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Smith v. Plumley

Supreme Court of West Virginia

May 22, 2017

Andrew Smith, Petitioner Below, Petitioner
v.
Marvin Plumley, Warden, Huttonsville Correctional Center, Respondent Below, Respondent

         (Berkeley County 15-C-175)

          MEMORANDUM DECISION.

         Petitioner Andrew Smith, by counsel Kevin D. Mills and Shawn R McDermott, appeals the Circuit Court of Berkeley County's April 1, 2016, order denying his petition for writ of habeas corpus. Marvin Plumley, Warden, Huttonsville Correctional Center, by counsel Benjamin M. Hiller, filed a response in support of the circuit court's order to which petitioner filed a reply. On appeal, petitioner argues that the circuit court erred in denying his request for habeas relief wherein he alleged (1) that he received ineffective assistance of trial counsel; (2) that his guilty plea was involuntary; (3) that there was an insufficient factual basis for his guilty plea; and (4) that the State failed to disclose exculpatory evidence. Petitioner further alleges that the circuit court erred in failing to hold an omnibus evidentiary hearing below.

         This Court has considered the parties' briefs and the record on appeal. The facts and legal arguments are adequately presented, and the decisional process would not be significantly aided by oral argument. Upon consideration of the standard of review, the briefs, and the record presented, the Court finds no substantial question of law and no prejudicial error. For these reasons, a memorandum decision affirming the order of the circuit court is appropriate under Rule 21 of the Rules of Appellate Procedure.

         In February of 2010, petitioner entered a Kennedy plea to one count of first-degree sexual abuse.[1] He was thereafter sentenced to a term of incarceration of five to twenty-five years followed by ten years of supervised release. However, pursuant to the plea agreement, the sentence was suspended in lieu of five years of supervised probation.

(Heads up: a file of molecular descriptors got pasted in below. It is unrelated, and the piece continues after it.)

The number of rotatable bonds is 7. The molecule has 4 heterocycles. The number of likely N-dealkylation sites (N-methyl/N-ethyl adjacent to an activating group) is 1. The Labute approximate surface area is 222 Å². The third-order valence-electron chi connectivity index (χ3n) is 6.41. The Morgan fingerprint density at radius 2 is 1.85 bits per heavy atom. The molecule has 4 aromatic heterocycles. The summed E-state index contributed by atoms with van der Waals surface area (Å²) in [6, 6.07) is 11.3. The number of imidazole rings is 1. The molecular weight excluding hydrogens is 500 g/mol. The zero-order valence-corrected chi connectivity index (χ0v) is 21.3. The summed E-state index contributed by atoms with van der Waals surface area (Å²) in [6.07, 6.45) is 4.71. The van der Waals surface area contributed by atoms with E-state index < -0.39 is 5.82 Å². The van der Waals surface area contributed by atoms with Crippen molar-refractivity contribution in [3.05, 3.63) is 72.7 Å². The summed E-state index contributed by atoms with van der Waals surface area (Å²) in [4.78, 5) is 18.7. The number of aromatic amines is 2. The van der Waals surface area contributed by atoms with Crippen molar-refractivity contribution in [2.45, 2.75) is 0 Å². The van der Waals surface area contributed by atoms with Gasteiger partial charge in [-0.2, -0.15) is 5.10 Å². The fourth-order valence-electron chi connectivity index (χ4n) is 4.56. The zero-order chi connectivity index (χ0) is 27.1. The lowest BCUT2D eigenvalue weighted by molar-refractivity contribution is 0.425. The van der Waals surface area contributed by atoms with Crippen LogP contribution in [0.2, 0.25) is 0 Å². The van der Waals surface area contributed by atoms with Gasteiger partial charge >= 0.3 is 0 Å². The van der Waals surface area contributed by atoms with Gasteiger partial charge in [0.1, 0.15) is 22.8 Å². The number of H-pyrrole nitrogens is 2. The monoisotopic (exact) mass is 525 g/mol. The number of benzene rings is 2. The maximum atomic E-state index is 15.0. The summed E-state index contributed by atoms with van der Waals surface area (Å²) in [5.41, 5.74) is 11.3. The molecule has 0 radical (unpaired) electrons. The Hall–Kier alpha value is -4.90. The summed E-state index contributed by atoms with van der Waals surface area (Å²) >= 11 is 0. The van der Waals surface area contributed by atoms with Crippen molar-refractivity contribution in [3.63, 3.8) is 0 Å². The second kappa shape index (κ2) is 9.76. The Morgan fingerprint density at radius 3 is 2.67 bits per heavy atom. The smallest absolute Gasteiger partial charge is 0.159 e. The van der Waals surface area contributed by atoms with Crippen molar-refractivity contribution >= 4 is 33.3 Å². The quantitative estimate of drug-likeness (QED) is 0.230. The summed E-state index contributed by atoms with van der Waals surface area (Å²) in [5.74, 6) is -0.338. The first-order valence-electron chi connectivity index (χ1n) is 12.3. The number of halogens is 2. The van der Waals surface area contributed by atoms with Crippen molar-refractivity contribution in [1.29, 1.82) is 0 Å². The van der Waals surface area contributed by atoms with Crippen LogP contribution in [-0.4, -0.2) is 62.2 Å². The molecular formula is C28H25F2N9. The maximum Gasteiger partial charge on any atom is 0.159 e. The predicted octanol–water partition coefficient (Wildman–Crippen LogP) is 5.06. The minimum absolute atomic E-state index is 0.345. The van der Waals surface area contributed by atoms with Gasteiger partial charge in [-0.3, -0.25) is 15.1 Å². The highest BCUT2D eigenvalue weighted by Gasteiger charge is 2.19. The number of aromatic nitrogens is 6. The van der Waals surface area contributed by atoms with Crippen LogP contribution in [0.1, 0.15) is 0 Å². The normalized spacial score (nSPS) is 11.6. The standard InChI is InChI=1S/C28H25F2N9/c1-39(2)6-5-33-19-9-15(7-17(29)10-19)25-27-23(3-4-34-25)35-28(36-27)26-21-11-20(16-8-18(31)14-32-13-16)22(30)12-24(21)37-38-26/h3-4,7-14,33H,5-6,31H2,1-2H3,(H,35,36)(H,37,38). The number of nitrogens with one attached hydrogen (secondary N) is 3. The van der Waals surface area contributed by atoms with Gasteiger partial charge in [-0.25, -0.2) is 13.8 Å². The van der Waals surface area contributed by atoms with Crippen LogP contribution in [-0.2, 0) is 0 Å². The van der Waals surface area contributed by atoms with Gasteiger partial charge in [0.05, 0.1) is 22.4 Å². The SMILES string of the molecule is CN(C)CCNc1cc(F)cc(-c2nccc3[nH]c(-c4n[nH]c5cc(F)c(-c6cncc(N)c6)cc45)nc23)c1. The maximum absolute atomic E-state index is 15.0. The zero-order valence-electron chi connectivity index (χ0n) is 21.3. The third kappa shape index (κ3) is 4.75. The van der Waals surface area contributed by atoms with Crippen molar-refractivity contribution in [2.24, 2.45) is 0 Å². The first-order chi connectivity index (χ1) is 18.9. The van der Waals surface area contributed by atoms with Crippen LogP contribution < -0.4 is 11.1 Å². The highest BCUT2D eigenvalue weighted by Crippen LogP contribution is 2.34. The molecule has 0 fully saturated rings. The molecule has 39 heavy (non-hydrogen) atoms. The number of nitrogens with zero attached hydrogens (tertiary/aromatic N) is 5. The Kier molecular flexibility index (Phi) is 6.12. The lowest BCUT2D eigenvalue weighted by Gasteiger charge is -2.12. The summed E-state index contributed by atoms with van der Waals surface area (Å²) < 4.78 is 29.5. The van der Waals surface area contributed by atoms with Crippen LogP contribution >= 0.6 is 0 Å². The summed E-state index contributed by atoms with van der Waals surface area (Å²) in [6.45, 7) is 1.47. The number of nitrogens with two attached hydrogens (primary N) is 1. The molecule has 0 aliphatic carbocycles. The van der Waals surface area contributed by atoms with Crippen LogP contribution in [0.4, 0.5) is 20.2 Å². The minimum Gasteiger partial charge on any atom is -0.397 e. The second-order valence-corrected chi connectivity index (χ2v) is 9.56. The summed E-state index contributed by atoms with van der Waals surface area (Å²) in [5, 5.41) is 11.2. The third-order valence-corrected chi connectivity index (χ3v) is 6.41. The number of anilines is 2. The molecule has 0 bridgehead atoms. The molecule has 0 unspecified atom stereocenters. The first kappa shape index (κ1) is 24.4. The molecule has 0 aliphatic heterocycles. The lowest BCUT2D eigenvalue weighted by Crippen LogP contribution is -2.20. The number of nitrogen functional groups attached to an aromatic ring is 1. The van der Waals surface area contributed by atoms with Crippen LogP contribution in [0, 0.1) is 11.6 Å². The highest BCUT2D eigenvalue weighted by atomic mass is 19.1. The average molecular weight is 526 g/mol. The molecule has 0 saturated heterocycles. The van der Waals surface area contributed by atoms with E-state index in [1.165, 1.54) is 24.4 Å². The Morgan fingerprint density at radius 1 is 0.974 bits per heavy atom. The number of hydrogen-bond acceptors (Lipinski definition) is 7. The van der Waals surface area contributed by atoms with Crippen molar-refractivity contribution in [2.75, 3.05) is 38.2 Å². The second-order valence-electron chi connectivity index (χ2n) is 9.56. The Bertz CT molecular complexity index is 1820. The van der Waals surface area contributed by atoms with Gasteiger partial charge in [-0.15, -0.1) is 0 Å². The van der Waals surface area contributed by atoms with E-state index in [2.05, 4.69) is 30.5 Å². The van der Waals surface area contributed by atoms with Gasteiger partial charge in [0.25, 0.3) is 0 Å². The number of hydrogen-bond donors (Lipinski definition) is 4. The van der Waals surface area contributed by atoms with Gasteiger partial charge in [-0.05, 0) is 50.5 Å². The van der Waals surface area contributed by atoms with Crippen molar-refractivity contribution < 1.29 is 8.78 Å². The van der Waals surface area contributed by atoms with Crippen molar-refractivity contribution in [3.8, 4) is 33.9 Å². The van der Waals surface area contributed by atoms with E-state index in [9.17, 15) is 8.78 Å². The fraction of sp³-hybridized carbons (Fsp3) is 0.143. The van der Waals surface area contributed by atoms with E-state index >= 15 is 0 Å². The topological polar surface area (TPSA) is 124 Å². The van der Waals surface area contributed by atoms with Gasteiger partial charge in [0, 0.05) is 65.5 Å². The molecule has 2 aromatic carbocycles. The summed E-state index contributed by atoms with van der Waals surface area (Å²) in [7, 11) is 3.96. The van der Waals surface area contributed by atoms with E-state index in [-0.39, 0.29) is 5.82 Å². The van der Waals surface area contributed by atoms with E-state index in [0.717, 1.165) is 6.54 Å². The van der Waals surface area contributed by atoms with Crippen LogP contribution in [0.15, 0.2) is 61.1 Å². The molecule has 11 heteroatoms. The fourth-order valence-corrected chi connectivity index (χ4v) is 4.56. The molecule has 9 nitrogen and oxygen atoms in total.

In March of 2012, the Berkeley County Probation Office filed a petition to revoke petitioner's probation, and a hearing was held on April 30, 2012. During the hearing, petitioner admitted to several probation violations. The circuit court thereafter ordered that petitioner's original sentence be imposed and denied his request to return him to probation after serving a portion of the sentence. This Court affirmed the circuit court's probation revocation by memorandum decision. See State v. Smith, No. 12-0953, 2013 WL 2301907 (W.Va. May 24, 2013) (memorandum decision).

         In 2014, Petitioner filed a petition for writ of habeas corpus with the circuit court, which he subsequently withdrew. In May of 2015, petitioner filed another petition for writ of habeas corpus relief with the circuit court alleging (1) that he received ineffective assistance of trial counsel; (2) that his guilty plea was involuntary; (3) that there was an insufficient factual basis for his guilty plea; and (4) that the State failed to disclose exculpatory evidence. The circuit court entered an order on March 31, 2016, denying petitioner's petition for writ of habeas corpus without holding an omnibus evidentiary hearing. It is from this order that petitioner appeals.

         This Court reviews a circuit court order denying habeas corpus relief under the following standard:

"In reviewing challenges to the findings and conclusions of the circuit court in a habeas corpus action, we apply a three-prong standard of review. We review the final order and the ultimate disposition under an abuse of discretion standard; the underlying factual findings under a clearly erroneous standard; and questions of law are subject to a de novo review." Syllabus point 1, Mathena v. Haines, 219 W.Va. 417, 633 S.E.2d 771 (2006).